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Dating can be among the best and worst experiences of your life.

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No matter what your age, and how you met your dating partner, horror first dates can be so cringe-worthy, you may want to assume a new identity and/or declare yourself single for the rest of your days.

On the flip side, you can learn a lot about what makes you tick and what you abhor when you’re a sassy singleton playing the dating game and looking for love. And, eventually, you will most likely go on the best, most magical date ever – when you meet your life partner – and all the hilarity and ugliness of horror first dates (and second and third) shall dissolve into nothing, but far distant memories.

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Me? I endured so many bad first dates prior to meeting my husband it’s a marvel I didn’t swear off men – and dating – altogether. In fact, I’ve had so many horror dating experiences I could write a book. Some were just hilarious, while others were disappointing and just plain upsetting. There was the guy who turned up inebriated to our first date and asked me if I was into threesomes. Abort!?

Then, there was the civil engineer who informed me on our first date he could “easily” do my job – newspaper journalism was a cinch, he’d said, because he was apparently adept at writing reports. Oh the sheer arrogance and disrespect?! Incidentally, that same guy then turned into a crazed stalker and sent me abusive texts for more than a week when I declined his offer of a second date!

Oh – and my personal favourites – which still make me laugh even today, despite them being many, many years ago: the exercise fanatic who oh-so-helpfully told me on our first date that I shouldn’t be eating carbs, and the idiotic guy who’d come to pick me up for dinner, who actually went so far as to do a runner from my house, while my back was turned, and I thought he was in the toilet.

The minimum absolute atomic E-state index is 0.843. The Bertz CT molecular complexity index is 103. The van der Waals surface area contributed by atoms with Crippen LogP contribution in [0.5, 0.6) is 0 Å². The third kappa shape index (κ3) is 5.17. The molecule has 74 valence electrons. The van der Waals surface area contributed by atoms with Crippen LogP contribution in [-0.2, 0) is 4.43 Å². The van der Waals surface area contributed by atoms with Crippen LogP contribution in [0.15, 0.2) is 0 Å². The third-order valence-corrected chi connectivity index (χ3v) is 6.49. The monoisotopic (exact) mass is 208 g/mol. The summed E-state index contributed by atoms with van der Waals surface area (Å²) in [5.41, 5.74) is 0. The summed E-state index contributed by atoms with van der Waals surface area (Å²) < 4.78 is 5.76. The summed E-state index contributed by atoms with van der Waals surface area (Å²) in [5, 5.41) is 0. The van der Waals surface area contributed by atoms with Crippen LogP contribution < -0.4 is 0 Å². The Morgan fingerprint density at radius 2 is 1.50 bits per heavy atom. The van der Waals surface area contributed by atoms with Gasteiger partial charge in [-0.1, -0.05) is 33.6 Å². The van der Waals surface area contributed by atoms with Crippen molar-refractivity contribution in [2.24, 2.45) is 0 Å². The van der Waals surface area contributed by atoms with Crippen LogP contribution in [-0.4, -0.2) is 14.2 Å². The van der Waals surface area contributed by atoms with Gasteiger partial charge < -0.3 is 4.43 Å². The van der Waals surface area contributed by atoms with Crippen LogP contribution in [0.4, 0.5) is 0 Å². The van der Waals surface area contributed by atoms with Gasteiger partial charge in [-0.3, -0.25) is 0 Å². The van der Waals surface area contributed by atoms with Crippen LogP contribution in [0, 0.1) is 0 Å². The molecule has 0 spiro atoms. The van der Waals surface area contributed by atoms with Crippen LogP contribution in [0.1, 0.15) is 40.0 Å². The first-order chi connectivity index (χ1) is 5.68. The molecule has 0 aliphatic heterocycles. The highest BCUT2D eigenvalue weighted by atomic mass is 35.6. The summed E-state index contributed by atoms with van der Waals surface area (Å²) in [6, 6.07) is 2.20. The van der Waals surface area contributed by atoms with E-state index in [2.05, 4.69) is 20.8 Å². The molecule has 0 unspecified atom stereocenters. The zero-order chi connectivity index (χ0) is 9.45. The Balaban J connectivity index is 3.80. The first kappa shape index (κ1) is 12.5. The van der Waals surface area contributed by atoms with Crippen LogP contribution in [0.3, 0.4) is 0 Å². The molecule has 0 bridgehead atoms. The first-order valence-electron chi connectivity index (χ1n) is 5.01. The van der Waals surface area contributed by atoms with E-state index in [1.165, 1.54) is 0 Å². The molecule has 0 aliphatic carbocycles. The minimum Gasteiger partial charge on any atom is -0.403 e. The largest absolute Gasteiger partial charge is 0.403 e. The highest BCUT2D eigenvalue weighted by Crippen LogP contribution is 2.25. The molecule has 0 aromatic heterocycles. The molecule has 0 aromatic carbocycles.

Oh the vast and infinite horror and ridiculousness?! So, how do we cope when a first date turns into a nightmare? Is there a polite way to inform your date you’d rather swim through an ocean of sharks than ever see them again? Or did my guy do the right thing by bolting for the door, without so much as a word?

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Jodie Bache-McLean (pictured), director of both June Dally-Watkins (JDW) and Dallys Model Management – who’s a well-respected national and international etiquette expert – says it’s imperative we treat our dating partners with the utmost kindness and dignity. “Always treat people how we would like to be treated – this is paramount,” Jodie says.

“It is interesting when I hear stories that some ladies may resort to ignoring calls from a first dater, rather than say: ‘No thank you’, however when we hear a story about one of our girlfriends being ignored by the man, all hell breaks loose.

“As a mother of boys, I do have a rather large soft spot for the pain that we ladies can inflict on men when we say: ‘Thanks, but no thanks’. So I would always recommend people try to be as considerate and kind as possible when dating. No one deserves anything less.”

The etiquette expert also believes gentle honesty is best, if you aren’t interested – post horror-date – in pursuing a relationship with the person and/or are hoping to never, ever lay eyes on them again. “If after the first date, I realised that there was no chemistry at all from my perspective and it was the end of the night and the gentleman wanted to make plans for a second date, I would not commit to anything,” Jodie says.

“Instead, I would perhaps suggest we speak in the next few days to make a plan. I would then send an email the next day saying how I had had a lovely time, and he is a lovely person, but I am just not feeling a connection.

“Now, why would I do this? Because this is how I would prefer the ‘no thanks’ be delivered to me. It might sting a little, but in time (maybe 24hours or so) I would be grateful that he was truthful with me.

“And, remember this was a one-date situation, not a full-on relationship.”

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And relationship psychologists concur: kindness and gentle honesty are best, as is keeping things in perspective. You’ve only had one date with the person – you don’t owe them any more or any less.

But remember, it’s not helpful or kind to inflict emotional wounds on people for no good reason. What’s more, a little empathy goes a long way because people might not be at their best on the all-important and daunting first date.

Is there a genuine spark and you can forgive a little awkwardness? Or was the date so terrible and the person so unlikable, you’d rather stick in a pin in your own eye and/or move to a foreign country than ever see them again?

Go well and have faith, sister – I sincerely believe in the perennial power of true love. It awaits you…

What do you think? How do you survive first-date horror stories?

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